Records Management Programme

What is Records Management?

Records management is the application of systematic control over to information which is required in the administration and operation of University activities. By assuring that valuable records are preserved and made available while needless records are disposed-of in a timely fashion, records management promotes economy and efficiency within an organisation.

Records management involves determining what records the University has to retain in order to function and carry out its responsibilities; how long those records have to be retained, whether for administrative, financial, or legal reasons; who in the organisation is responsible for which records; and the final disposition of those records, whether it be destruction, permanent retention, or transfer to the University Archives.

Proper records management assures that important records are preserved and made available to the organisation that creates or acquires them, while records that are no longer needed are disposed-of in a timely fashion and useless records not created or kept. By doing so, it enhances the efficiency of the organisation.

What are Records?

Records are basically recorded information; therefore, records management is actually information management.

How does Records Management Work?

Records Management is put in place in an organisation through the implementation of a records management programme. The records management programme is based on a . A records management programme attempts to guarantee that there is control over all records as early in their life cycle as possible.

The records which we create as employees of the University all have a life span divided into three stages: current, non-current and archival. For example, some records, such as routine circulars, memos, etc. have an immediate value (current records) which expires fairly quickly. Other records, such as examination scripts or invoices have a relatively short-term value - they are of immediate to short term value - need to be kept for a period of time and can then be destroyed (non-current records). Finally, some records, such as original copies of minutes or legal documents have a permanent value and must be kept in perpetuity (archival records). This process of ageing is referred to as the 'life cycle of the records' and this concept is based on the usefulness of the records from the moment of their creation until a decision about their disposition by retention or disposal. This means that estimated life cycle of records (i.e. current, non-current and archival) should be identified as soon as possible.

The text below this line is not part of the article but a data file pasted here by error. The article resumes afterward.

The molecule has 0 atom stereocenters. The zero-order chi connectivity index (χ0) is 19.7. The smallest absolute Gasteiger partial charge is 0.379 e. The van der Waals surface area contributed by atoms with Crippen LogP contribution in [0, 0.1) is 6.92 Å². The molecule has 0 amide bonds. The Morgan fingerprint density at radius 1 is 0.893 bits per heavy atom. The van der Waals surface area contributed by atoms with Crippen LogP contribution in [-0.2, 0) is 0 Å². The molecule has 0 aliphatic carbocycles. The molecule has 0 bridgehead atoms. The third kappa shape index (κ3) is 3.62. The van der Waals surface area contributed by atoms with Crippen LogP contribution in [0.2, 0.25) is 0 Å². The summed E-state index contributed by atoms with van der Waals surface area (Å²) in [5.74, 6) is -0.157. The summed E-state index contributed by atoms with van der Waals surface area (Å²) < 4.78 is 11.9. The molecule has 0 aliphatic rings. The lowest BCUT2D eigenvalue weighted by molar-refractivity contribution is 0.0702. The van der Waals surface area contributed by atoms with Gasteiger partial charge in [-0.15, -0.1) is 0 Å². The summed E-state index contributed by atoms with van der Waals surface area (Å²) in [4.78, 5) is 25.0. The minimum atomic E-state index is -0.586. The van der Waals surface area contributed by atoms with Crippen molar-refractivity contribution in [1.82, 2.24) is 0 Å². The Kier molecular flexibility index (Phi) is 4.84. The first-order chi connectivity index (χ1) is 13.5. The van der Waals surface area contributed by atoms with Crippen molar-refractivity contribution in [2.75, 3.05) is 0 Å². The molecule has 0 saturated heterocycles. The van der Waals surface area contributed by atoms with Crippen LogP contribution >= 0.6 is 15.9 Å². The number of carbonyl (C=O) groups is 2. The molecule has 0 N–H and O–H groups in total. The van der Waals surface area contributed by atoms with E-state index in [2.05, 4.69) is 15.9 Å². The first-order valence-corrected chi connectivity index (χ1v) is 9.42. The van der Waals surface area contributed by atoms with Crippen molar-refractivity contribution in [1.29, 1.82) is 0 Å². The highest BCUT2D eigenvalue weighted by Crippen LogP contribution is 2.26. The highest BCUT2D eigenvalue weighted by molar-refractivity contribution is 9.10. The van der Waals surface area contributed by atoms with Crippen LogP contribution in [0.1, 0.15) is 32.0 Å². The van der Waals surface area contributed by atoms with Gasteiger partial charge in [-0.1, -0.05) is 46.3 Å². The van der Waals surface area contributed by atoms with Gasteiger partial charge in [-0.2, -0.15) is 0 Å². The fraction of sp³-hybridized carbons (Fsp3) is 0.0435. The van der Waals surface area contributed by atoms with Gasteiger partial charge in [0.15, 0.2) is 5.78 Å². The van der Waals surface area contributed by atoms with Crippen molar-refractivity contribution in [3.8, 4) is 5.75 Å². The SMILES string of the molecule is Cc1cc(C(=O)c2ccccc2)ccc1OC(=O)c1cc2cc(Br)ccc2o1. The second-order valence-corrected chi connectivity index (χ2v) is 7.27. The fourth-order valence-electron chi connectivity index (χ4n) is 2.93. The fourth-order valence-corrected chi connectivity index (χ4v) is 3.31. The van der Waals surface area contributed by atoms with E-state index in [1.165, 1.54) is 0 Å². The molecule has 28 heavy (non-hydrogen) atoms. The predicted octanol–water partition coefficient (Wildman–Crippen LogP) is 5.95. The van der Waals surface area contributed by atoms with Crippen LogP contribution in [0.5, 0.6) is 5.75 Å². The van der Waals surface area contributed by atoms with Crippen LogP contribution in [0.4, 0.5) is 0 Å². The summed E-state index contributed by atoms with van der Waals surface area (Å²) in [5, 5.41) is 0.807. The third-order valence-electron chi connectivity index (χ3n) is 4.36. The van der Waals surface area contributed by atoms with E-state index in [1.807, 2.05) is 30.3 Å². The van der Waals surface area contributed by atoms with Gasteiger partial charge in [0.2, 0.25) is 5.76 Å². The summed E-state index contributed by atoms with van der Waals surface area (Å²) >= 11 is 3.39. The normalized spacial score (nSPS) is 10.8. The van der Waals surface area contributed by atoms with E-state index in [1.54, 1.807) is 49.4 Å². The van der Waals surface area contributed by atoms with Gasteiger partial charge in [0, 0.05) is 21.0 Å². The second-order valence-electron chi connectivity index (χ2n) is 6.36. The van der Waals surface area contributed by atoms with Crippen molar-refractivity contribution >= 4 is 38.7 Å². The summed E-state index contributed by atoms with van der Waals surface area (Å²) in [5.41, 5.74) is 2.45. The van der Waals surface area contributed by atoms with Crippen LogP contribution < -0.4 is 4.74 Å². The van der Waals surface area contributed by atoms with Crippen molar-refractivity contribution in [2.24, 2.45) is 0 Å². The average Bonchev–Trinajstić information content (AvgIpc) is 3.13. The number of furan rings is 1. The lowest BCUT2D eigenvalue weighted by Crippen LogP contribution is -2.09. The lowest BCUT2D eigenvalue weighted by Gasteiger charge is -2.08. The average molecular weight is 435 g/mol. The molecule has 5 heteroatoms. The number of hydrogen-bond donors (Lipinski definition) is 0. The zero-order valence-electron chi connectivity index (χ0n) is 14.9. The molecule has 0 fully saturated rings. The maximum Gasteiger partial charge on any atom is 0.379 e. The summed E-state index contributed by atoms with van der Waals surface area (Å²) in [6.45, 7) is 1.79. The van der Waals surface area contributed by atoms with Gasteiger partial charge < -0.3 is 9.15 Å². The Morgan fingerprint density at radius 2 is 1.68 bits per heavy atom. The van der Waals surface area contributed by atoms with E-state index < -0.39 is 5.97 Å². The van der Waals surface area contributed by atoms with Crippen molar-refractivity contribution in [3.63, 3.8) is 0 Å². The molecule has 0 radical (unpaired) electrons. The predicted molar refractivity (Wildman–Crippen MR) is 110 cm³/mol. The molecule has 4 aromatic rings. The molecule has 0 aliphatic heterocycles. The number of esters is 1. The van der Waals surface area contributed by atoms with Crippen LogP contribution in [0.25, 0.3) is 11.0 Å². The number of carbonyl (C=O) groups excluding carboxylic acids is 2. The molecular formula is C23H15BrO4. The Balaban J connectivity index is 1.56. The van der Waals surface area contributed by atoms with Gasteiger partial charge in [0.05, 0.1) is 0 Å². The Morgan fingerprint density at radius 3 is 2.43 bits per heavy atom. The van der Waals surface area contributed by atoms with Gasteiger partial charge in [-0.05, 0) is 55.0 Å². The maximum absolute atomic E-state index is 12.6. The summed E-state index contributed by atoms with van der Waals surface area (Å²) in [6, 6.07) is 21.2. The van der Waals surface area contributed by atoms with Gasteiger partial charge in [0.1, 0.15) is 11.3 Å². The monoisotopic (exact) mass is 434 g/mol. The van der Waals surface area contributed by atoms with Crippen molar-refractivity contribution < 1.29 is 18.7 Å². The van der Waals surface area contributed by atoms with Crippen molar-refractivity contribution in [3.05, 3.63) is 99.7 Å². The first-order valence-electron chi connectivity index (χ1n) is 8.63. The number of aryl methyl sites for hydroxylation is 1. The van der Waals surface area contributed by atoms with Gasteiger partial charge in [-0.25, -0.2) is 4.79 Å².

What does a Records Management Programme do?

The records management programme ensures that records are created in an organised manner, in a manageable quantity and in a suitable format. It allows records only to remain in offices only as long as they are current and describes procedures for the storage and disposition of non-current records.

How a Records Management Programme works

The centrepiece of a records management programme are General Disposal Authorities from which Records Retention Schedules can be compiled. A Records Retention Schedule describes the contents and purpose(s) of each type of record or record series, and presents the retention requirements for each series.

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